Depreciation on Fixed Assets
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A business may acquire fixed assets such as land, buildings, machinery, office equipment, delivery equipment and natural resources (e.g. a piece if mining land)to help in the process of its operations to earn revenue in order to make a profit. Such assets, by their very nature, provide benefits to the business for more than one financial year or period. In fact, when a business buys a fixed asset at a certain cost (say $10,000), it is actually buying a bundle of service benefits that will be provided by that fixed asset over a period of time in the future (say 10 years). Take, for example, when a wholesaler buys a delivery van, it is in effect buying transporting services for his goods that will be provided by the van over its useful life that will help him (the wholesaler) earn revenue. Note that all reasonable and necessary costs to get an asset in position and condition ready for use may be included as part of its cost. Thus, the lawyer’s professional fees should be included in the cost of acquiring a building. Money spent to acquire fixed assets is called capital expenditure.
The fixed asset is maintained in the books based on its cost. There is no need to revalue it even though its market price has changed. This is in line with the historical cost concept. As an asset is used over time, the bundle of future service benefits available from it becomes smaller and smaller. The whole cost of the fixed asset cannot be charged as an expense in the year it is bought. This is in line with the matching principle. Only a portion of the total cost representing the amount of service benefits that has been used up during an accounting period has to be charged as an expense for that period in the final accounts against the revenue earned. This amount is called the depreciation expense. Depreciation, therefore, means the allocation of the cost ($10,000 in the above example) of a fixed asset over its useful life (10 years, in the above example). Causes of Depreciation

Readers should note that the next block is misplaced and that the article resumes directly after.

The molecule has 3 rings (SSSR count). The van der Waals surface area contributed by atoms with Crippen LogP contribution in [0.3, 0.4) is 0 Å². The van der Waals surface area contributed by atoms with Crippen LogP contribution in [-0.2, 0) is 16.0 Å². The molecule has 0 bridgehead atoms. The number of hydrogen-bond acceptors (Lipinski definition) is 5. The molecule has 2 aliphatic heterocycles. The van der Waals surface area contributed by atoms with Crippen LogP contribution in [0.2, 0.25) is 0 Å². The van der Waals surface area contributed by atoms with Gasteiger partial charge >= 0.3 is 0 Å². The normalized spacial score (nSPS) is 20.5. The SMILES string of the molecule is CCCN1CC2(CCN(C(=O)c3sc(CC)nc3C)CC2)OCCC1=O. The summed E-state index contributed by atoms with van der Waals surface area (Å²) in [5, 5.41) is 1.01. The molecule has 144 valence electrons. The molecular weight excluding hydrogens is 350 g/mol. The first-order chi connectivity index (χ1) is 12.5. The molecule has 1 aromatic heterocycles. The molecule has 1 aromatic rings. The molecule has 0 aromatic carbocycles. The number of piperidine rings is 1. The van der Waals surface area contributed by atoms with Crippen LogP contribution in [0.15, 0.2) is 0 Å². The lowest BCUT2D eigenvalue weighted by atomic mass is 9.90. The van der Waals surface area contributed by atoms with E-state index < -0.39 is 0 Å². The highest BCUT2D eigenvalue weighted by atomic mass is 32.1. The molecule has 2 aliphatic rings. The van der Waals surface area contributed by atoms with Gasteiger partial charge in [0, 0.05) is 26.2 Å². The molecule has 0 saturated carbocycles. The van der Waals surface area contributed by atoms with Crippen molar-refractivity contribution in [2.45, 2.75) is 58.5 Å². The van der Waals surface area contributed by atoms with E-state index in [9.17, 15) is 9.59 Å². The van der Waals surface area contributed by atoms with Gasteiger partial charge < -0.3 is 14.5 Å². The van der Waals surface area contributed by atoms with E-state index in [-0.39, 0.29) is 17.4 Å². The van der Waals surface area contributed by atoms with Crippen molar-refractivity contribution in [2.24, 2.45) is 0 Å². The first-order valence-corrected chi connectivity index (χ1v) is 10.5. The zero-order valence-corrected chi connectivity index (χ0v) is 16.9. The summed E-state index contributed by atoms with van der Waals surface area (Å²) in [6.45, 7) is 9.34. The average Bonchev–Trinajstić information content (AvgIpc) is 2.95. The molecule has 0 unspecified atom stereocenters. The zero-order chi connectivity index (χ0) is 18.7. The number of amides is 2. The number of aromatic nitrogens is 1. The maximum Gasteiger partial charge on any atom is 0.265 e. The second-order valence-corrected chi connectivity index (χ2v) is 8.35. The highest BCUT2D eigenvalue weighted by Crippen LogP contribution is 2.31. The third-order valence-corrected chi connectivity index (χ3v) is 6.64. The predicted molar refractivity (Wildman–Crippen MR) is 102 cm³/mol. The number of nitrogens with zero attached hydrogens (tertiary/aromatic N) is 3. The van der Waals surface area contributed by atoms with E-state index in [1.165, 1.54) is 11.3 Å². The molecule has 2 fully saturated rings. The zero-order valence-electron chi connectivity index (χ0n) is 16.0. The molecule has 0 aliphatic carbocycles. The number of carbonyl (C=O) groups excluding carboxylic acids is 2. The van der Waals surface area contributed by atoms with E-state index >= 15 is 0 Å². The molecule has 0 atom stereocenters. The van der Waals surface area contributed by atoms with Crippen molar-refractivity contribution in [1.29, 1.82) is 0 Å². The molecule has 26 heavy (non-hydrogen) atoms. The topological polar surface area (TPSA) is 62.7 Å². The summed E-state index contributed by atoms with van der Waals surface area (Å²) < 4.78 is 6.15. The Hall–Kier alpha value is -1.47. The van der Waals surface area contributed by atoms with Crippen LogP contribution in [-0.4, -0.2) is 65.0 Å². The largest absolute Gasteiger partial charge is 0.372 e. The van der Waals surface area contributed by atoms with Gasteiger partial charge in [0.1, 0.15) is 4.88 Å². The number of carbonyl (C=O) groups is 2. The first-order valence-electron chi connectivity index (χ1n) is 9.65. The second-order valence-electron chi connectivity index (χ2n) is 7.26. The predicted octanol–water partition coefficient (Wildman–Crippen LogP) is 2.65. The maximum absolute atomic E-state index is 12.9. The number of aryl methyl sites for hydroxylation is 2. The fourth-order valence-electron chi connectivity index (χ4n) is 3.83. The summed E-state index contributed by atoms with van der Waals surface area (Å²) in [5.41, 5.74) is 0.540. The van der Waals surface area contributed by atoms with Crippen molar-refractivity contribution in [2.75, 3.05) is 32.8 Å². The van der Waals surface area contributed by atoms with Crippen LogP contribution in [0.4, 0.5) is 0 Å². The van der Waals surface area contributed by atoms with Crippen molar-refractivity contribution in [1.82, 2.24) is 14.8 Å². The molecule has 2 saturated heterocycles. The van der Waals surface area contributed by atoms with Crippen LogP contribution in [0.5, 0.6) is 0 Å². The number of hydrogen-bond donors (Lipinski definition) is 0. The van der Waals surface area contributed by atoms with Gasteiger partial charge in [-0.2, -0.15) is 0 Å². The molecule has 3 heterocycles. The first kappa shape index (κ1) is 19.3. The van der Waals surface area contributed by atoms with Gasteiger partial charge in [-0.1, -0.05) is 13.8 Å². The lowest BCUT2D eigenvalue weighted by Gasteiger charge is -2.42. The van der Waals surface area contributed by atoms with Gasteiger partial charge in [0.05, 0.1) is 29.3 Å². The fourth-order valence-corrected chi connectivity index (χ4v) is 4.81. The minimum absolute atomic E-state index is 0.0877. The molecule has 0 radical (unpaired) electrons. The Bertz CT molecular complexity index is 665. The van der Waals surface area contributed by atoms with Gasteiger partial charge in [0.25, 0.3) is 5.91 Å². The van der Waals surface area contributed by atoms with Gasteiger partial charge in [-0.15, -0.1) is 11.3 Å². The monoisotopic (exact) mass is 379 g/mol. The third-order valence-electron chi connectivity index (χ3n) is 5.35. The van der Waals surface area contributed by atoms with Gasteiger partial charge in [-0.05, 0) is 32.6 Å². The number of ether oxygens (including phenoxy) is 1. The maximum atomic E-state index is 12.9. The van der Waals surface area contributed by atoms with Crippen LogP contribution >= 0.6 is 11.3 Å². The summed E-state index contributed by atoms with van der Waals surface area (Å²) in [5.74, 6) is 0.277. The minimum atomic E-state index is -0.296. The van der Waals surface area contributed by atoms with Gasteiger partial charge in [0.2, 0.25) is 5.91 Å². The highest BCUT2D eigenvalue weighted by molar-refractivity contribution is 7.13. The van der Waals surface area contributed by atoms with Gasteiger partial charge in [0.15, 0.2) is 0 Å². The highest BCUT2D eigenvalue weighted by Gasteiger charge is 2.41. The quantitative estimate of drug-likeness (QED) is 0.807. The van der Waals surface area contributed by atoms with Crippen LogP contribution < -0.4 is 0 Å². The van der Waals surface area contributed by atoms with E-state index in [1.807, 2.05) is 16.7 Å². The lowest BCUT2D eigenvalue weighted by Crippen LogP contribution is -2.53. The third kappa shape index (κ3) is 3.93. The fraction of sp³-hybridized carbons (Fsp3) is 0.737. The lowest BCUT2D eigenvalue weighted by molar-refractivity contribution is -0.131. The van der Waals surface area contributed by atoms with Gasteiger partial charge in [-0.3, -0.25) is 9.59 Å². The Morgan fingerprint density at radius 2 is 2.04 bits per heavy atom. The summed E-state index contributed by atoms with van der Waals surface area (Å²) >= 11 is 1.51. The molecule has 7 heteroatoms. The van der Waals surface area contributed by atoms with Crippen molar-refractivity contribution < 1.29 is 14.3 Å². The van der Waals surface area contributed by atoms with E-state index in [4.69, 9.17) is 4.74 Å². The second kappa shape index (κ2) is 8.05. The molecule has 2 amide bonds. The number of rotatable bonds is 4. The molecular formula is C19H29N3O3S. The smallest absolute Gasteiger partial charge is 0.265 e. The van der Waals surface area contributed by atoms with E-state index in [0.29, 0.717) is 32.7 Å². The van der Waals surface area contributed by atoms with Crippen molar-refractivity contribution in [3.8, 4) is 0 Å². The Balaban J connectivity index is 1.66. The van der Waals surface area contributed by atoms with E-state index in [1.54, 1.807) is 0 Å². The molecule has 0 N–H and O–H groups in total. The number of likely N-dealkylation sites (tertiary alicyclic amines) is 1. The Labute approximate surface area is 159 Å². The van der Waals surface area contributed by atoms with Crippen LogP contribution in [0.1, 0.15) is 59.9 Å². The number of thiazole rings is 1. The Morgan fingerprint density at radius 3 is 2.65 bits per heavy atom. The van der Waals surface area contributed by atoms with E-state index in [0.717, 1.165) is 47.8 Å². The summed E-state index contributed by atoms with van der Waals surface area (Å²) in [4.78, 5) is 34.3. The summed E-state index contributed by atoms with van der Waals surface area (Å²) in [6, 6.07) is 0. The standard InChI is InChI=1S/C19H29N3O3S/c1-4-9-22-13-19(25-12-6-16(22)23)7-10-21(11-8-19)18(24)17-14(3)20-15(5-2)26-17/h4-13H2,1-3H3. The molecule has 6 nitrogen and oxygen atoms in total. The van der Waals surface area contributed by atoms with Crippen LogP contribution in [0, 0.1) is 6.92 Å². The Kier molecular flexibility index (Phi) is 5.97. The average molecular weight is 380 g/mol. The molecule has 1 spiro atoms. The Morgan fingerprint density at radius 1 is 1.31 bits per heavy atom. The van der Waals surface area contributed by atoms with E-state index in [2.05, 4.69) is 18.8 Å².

The business has to make provisions for depreciation for its fixed assets in recognition of the fact that the availability of the service benefits from them grows less and less over time because of the reasons stated below. The fixed asset is then shown as a reduced value in the books after deduction the accumulated depreciation. It is in line with the concept of conservatism which anticipates all losses. 1. Physical deterioration caused mainly by physical wear-and-tear when the asset is used; erosion, rust, rot and decay when the asset is exposed to rain, sun, wind and other elements of nature. 2. Obsolescence, or the process of becoming obsolete or out of date. A good example of this is computers. You may buy a Pentium computer today, but with the speed at which information technology is developing nowadays, you can be sure it will be considered ‘too slow’, in other words, obsolete, in five years’ time, even though the machine itself may still be mechanically fit to process information. 3. Depletion of an asset if it is one which is depleted over time, such as mining land or a quarry. Once the ‘goodness; of the land has been extracted, and then sold, it cannot be replenished.
Eventually, the asset would be totally depleted and it would be no longer economically viable for the owner to continue to extract more ‘goodness’ from it. 4. Passage of time which will shorten the life of assets such as copyrights, patent rights, and leases on hand. These assets confer upon their holder the exclusive right to enjoy certain privileges for a fixed period of time. Take, for example, the tenant (lessee) of a piece of land reserves the right to occupy the land for 10 years. During the period of the lease, the rightful owner (lessor) has no right to repossess it, as long as the tenant fulfils all the terms of the lease. However, at the end of the 10 years, the tenant no longer has any right to continue to occupy that piece of land. Thus, these assets fall in value as the expiry date of the rights they confer approaches. Calculation of Depreciation
It is very difficult to come to the ‘true’ value of the service benefits provided by a fixed asset that is used up or consumed during an accounting period. Depreciation is at best an estimate, depending on which method we use. It is only after the fixed asset is sold off that we can know for certain how much depreciation should actually have been. Depreciation can be calculated by one of the following methods: 1. The Straight Line or Fixed Instalment method;
2. The Reducing Balance or Diminishing Balance method; and 3.
The Revaluation method.
Straight Line or Fixed Instalment Method